St. James's Palace

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St. James's Palace (Birds Eye)
The palace was commissioned by Henry VIII, on the site of a former leper hospital dedicated to Saint James the Less (from whom the Palace and its nearby Park take their names); the hospital was disbanded in 1532. The new palace, secondary in interest to Henry's Whitehall Palace, was constructed in the red-brick Tudor style around four courtyards: its gatehouse survives on the north side, flanked by polygonal turrets. It became the principal residence of the monarch in London from 1698, when Whitehall Palace was destroyed by fire, and became the administrative centre of the monarchy (a role it still retains). Mary I died there, with her heart and bowels being buried in the palace's Chapel Royal. Elizabeth I was said to have spent the night there, whilst waiting for the Spanish Armada to sail up the channel. Charles I slept rather less soundly -- as it was his final bed before his execution. Oliver Cromwell then took it over, and turned it into a barracks during the English Commonwealth period. It was then restored by Charles II (Charles I's son), who also laid out St. James's Park.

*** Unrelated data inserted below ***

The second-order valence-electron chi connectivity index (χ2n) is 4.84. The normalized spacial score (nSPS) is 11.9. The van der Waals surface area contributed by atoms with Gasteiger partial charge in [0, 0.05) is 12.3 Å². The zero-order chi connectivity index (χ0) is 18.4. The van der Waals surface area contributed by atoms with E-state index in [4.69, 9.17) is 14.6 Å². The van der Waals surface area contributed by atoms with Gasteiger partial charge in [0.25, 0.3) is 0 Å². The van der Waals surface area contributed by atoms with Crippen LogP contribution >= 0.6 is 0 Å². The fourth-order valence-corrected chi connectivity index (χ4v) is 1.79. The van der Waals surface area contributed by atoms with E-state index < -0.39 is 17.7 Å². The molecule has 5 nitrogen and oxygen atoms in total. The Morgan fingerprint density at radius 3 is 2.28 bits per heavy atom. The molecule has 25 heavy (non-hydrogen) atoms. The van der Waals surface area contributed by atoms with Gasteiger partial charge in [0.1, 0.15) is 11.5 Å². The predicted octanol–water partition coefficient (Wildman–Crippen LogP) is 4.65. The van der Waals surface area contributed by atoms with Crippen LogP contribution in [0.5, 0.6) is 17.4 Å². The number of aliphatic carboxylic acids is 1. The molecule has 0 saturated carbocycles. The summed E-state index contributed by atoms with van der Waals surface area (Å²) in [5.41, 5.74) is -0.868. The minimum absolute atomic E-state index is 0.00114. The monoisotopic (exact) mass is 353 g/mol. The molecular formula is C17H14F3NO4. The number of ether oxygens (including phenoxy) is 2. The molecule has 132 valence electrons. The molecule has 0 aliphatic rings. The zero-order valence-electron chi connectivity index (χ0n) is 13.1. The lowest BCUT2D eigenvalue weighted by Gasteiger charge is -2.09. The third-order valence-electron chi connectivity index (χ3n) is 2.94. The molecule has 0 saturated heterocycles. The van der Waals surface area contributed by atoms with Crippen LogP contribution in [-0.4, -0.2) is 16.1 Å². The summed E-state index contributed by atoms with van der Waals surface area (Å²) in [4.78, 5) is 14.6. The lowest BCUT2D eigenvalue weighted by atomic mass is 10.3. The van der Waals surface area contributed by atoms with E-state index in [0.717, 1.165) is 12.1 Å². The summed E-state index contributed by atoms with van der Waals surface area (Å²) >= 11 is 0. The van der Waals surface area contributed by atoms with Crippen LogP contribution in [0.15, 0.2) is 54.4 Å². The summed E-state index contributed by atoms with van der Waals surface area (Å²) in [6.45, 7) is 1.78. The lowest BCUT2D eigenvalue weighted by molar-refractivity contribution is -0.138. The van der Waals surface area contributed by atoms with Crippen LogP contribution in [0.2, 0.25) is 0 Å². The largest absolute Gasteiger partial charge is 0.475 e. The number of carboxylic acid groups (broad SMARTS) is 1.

The first three Georges used St. James's Palace as their principal London residence even though it was far from grand for the city palace of a major European monarchy; Daniel Defoe called it "low and mean" in 1725. In 1809 a fire destroyed part of the palace, including the monarch's private apartments at the south east corner. These apartments were not replaced, leaving the Queen's Chapel in isolation, and Marlborough Road now runs between the two buildings. George III had purchased Buckingham House – the predecessor to Buckingham Palace – for his wife back in 1762, and St. James's continued to decline in importance in the first half of the 19th century. It increasingly came to be used only for formal occasions such as official receptions, royal marriages, and christenings. Queen Victoria formalised the move in 1837, ending St. James's status as the official residence of the monarch. Some structures and interiors survive by Sir Christopher Wren and William Kent, but most was remodelled in the nineteenth century. William Morris and his firm were commissioned to redecorate the Armoury and the Tapestry Room, 1866-67.
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